Violence in School

Skyler Dodd, Writer

Fights at North Kansas City High School are nothing new and nothing special. Teenagers get aggressive. According to USA Today, school violence has increased by 113% since last year. If efforts aren’t made to stun this, that number will rise more and more.

Mr. McCune, a teacher at North Kansas City High School, expresses the bad impact fights have on not just the school, but the community in general.

“Anything with a fight it’s going to be a negative reaction. Because, I think, anymore you have two students who obviously have some issue, I think, a lot of times, it’s people who their first reaction is to fight,” McCune says.

Regarding the Character Strong Lessons, Mr. McCune believes they will teach students how to deal with their more emotional issues. Help teach them how to think about their actions and they could potentially lead to.

“Instincts are more physical, but if you’re taught and, hopefully, with the Character Strong Lessons it’s more social and emotional learning,” McCune adds.

A fellow NKCHS teacher, Mr. O’Keefe, believes that fights affect the school community in multiple ways. Like McCune, he also believes that all have a damaging impact.

“I think the fights affect our community in many ways. I mean, obviously, it causes some sort of gossiping to occur, other releases in different ways, I mean, it hopefully will not result in other fights or other mishaps but in reality, they potentially could,” O’Keefe says.

Mr. O’Keefe explains that the Character Strong Lessons are to help students consider the consequences of their actions. Help them learn self-control and how not to act on emotion.

“The idea of the Character Strong, in the year of its first introduction in Northtown, is just to try and get people to think about their actions, how they treat others, and how they treat themselves,” O’Keefe says.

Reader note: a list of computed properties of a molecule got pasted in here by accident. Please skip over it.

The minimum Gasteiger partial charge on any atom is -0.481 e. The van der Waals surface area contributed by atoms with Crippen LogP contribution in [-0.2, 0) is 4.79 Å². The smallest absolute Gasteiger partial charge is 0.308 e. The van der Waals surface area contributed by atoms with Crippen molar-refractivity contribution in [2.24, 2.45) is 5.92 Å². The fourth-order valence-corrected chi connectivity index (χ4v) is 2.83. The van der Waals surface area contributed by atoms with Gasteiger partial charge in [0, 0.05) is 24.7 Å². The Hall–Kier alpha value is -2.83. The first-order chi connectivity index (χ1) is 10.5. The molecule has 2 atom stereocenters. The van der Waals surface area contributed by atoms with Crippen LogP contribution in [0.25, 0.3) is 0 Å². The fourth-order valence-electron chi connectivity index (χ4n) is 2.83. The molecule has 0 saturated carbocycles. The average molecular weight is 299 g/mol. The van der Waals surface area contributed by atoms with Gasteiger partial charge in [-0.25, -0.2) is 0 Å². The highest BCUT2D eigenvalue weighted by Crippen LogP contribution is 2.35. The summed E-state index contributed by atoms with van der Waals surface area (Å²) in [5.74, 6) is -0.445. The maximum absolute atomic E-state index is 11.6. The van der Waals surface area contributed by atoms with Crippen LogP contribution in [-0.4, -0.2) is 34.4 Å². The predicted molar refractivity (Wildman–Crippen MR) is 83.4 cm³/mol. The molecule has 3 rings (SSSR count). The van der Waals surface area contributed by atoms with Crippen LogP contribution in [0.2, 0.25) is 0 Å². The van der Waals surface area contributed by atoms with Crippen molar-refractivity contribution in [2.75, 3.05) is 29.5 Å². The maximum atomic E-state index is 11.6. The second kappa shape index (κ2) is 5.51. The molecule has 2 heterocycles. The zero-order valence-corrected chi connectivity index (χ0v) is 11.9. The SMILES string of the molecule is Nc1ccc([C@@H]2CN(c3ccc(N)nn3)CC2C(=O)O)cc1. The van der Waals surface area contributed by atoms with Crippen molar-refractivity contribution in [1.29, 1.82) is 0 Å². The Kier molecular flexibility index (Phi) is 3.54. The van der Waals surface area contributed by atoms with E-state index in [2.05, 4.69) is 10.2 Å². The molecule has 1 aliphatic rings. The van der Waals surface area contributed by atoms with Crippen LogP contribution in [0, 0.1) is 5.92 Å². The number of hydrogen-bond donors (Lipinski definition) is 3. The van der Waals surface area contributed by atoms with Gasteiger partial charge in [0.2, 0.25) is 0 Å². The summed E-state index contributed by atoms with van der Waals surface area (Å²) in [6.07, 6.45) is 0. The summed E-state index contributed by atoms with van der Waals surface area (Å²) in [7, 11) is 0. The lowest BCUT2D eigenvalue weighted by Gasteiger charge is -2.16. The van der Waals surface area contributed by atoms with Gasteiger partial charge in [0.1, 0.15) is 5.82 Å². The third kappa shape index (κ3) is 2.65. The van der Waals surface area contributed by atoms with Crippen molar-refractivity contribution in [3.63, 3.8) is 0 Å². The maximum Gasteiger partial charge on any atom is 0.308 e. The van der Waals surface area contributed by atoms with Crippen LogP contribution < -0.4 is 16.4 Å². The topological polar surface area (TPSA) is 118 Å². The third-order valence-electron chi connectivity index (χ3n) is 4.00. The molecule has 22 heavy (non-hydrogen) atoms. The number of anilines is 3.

O’Keefe believes that, even though Character Strong is new, that progress has been made in helping the students.

“In my personal experience, in my classroom, people were kind of hesitant about the change – saying things like; ‘why is this being introduced?’ ‘I’m not sure,’ and,  ‘this is kind of uncomfortable.’ But, now that we’re in November, I’ve noticed my students just in conversations with me and me sharing from what I can relate to in the Strong Lessons, they’re a little more likely to open up.” O’Keefe says.

O’Keefe explains that diversity within our school gives students the opportunity to learn more and connect. In turn, this could potentially help in the decrease in violence.

“In terms of diversity, we’re always going to be incredibly diverse. But I think what it does kind of bring up is that we need to learn how to learn from each other, from our backgrounds, from our viewpoints and if there’s a way to figure out doing that, maybe through Character Strong maybe through some medium that we haven’t even explored yet, I think that’s a real opportunity.” O’Keefe says.

Mrs. Robinson, the campus supervisor of NKCHS, claims that the violence on campus damages our community. It’s unnecessary and it should be avoided.

“I think it’s horrible for the community. Nothing is solved by fighting so I just don’t understand why kids fight, I guess, it just doesn’t make sense to me.” Robinson says.

Robinson believes that certain things like media and entertainment lead young people to have violent tendencies.

“I do think a lot of it is from the shows that they watch. I think they watch a lot of ‘The Kardashians,’ and ‘The Basketball Wives,’ and the ‘Real Housewives,’ they play Fortnite and Call of Duty.” Robinson says.

Mrs. Robinson has noticed a certain increase in fights this year, believing them to be the students not understanding how to cope with certain issues.

“This year I have seen an increase but I do believe it’s because the students are desensitized to life. I don’t think they know how to communicate or how to just let things go.”